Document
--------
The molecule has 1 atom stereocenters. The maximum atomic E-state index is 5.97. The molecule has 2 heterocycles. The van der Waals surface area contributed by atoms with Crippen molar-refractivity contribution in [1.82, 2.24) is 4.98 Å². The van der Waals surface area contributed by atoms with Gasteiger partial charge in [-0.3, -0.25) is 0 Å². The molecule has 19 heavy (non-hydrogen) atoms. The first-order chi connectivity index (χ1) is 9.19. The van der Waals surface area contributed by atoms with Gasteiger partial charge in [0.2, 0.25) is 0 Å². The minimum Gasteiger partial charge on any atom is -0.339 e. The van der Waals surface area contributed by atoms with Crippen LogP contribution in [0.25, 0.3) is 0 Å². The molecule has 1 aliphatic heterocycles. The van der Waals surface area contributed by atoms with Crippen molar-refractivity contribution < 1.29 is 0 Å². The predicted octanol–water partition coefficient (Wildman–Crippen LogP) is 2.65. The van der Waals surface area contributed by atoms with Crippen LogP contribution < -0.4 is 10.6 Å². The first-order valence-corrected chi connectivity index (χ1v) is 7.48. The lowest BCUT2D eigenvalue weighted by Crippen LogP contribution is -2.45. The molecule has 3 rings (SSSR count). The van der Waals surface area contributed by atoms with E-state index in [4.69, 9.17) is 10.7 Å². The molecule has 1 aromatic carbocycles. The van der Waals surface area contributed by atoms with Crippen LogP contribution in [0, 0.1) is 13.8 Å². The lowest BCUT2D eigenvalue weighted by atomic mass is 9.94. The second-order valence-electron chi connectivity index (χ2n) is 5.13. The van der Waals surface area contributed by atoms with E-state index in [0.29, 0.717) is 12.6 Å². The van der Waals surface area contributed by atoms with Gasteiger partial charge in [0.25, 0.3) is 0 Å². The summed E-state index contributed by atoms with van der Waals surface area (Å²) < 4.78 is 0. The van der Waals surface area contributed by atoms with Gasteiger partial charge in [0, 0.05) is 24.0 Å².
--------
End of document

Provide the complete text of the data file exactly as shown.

The molecule has 1 atom stereocenters. The maximum atomic E-state index is 5.97. The molecule has 2 heterocycles. The van der Waals surface area contributed by atoms with Crippen molar-refractivity contribution in [1.82, 2.24) is 4.98 Å². The van der Waals surface area contributed by atoms with Gasteiger partial charge in [-0.3, -0.25) is 0 Å². The molecule has 19 heavy (non-hydrogen) atoms. The first-order chi connectivity index (χ1) is 9.19. The van der Waals surface area contributed by atoms with Gasteiger partial charge in [0.2, 0.25) is 0 Å². The minimum Gasteiger partial charge on any atom is -0.339 e. The van der Waals surface area contributed by atoms with Crippen LogP contribution in [0.25, 0.3) is 0 Å². The molecule has 1 aliphatic heterocycles. The van der Waals surface area contributed by atoms with Crippen molar-refractivity contribution < 1.29 is 0 Å². The predicted octanol–water partition coefficient (Wildman–Crippen LogP) is 2.65. The van der Waals surface area contributed by atoms with Crippen LogP contribution < -0.4 is 10.6 Å². The first-order valence-corrected chi connectivity index (χ1v) is 7.48. The lowest BCUT2D eigenvalue weighted by Crippen LogP contribution is -2.45. The molecule has 3 rings (SSSR count). The van der Waals surface area contributed by atoms with E-state index in [4.69, 9.17) is 10.7 Å². The molecule has 1 aromatic carbocycles. The van der Waals surface area contributed by atoms with Crippen LogP contribution in [0, 0.1) is 13.8 Å². The lowest BCUT2D eigenvalue weighted by atomic mass is 9.94. The second-order valence-electron chi connectivity index (χ2n) is 5.13. The van der Waals surface area contributed by atoms with E-state index in [0.29, 0.717) is 12.6 Å². The van der Waals surface area contributed by atoms with Gasteiger partial charge in [0.25, 0.3) is 0 Å². The summed E-state index contributed by atoms with van der Waals surface area (Å²) < 4.78 is 0. The van der Waals surface area contributed by atoms with Gasteiger partial charge in [0, 0.05) is 24.0 Å².